Rare rejection of teardown request in Arlington Heights, amid home's 'historical value,' officials say

Dozens of single-family homes have been torn down every year in Arlington Heights as part of the McMansion craze of recent decades.

So it was rare when a lower-level village panel this week denied a developer's request to demolish a 19th-century home that would be replaced with a modern, bigger one.

The design commission's purview is typically architectural review of new construction, but a provision in village code allows for a project to be rejected if the existing property or structure has "significant architectural, historical, aesthetic, or cultural value."

"Until (Tuesday) night, no one has come forward proposing to tear down a house of historical value to the extent that 716 N. Dunton is to the community," said Steve Hautzinger, the village's design planner and liaison to the five-member panel. "I don't want to say that the other homes have all been teardown-worthy, but they just didn't fall in a category that would attract the interest of the community like this, in terms of historical preservation."

Hautzinger's formal recommendation to the appointed commission was to deny Barrington-based Mastercraft Builders & Carpentry's petition to demolish the two-story Italianate red brick and frame house, and replace it with a new two-story structure with two-car garage.

The old house, built in 1878, is one of 38 rated as "exceptional" in a 2004 Community Preservation Report prepared by the School of the Art Institute of Chicago. It also was identified as one of 30 significant historic structures in Arlington Heights in an early 1970s-era State of Illinois Historic Structures Survey.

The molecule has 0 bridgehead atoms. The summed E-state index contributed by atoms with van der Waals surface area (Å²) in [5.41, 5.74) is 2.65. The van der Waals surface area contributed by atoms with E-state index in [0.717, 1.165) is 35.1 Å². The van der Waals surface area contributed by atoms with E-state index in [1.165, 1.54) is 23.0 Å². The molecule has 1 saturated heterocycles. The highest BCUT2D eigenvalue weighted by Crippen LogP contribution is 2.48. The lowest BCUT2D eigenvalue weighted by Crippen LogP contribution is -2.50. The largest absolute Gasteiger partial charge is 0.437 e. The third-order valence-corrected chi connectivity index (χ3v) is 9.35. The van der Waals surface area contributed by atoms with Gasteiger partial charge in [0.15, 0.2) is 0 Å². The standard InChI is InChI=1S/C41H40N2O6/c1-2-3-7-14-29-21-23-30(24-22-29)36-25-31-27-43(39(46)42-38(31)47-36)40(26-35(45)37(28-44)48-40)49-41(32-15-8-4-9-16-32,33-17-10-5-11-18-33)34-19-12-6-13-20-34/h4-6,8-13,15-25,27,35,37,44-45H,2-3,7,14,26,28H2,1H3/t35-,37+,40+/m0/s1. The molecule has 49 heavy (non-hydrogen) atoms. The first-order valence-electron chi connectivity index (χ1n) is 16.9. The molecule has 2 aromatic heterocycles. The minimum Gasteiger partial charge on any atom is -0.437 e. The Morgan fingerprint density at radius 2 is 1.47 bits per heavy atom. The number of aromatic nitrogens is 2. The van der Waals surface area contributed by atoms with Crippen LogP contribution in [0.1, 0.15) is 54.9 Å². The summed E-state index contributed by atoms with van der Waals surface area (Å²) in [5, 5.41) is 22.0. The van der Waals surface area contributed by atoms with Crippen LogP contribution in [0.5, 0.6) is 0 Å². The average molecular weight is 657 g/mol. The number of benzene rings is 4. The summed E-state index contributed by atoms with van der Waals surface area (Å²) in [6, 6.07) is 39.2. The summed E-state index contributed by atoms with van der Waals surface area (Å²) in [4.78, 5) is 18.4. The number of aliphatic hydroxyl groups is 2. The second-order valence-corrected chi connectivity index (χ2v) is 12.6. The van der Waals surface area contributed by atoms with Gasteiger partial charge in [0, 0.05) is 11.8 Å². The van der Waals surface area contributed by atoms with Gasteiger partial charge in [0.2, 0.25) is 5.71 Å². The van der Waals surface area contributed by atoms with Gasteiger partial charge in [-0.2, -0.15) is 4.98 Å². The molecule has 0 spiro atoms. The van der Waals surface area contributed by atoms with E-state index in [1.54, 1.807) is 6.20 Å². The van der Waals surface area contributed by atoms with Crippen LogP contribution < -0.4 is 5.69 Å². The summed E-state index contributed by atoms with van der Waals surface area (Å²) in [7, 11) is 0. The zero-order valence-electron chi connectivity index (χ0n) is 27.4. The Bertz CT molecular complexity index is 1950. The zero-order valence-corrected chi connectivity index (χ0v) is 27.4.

Rob Soderholm, who lives across the street, calls it a "jewel in a neighborhood of great old homes."

"Development is one thing but destruction of something so special is a travesty," wrote Soderholm, one of about two dozen neighbors who emailed village hall. "We need to do everything in our power to save this structure from the wrecking ball."

The area - some 625 houses north of the downtown up to Oakton Street - is one of the earliest-settled sections of Arlington Heights.

Saving the old Dunton house marks the latest historic preservation effort for the Historic Arlington Neighborhood Association, a community group that convinced the village board in July to downzone a block of homes just to the south.

The developer has 30 days to appeal the design commission's decision to the village board. Officials with the construction firm didn't respond to a request for comment Thursday.

But at the meeting Tuesday night, they talked about deficiencies and repairs needed in the current house.

A report by Elk Grove Village-based ALTA Engineering, hired as a consultant to the developer, labeled the condition of the building "poor," noting that a significant amount of water has infiltrated the building and allowed it to deteriorate. The engineering firm recommended new drain tile, sumps and waterproofing in the basement, and removal and replacement of the chimney, windows, wood porches, railings, trim and architectural elements.

"With the amount of work required to restore the structure of the building, the repair of the building may be cost prohibitive," wrote engineer Charles Reising. "Demolition may be a necessary option."

But in his report to the commission, Hautzinger said the home's ornate detailing has architectural and aesthetic value, and contributes to defining the architectural character of the neighborhood as a whole.

Other nearby teardowns previously approved by village officials were for houses with "insignificant" value, he said.

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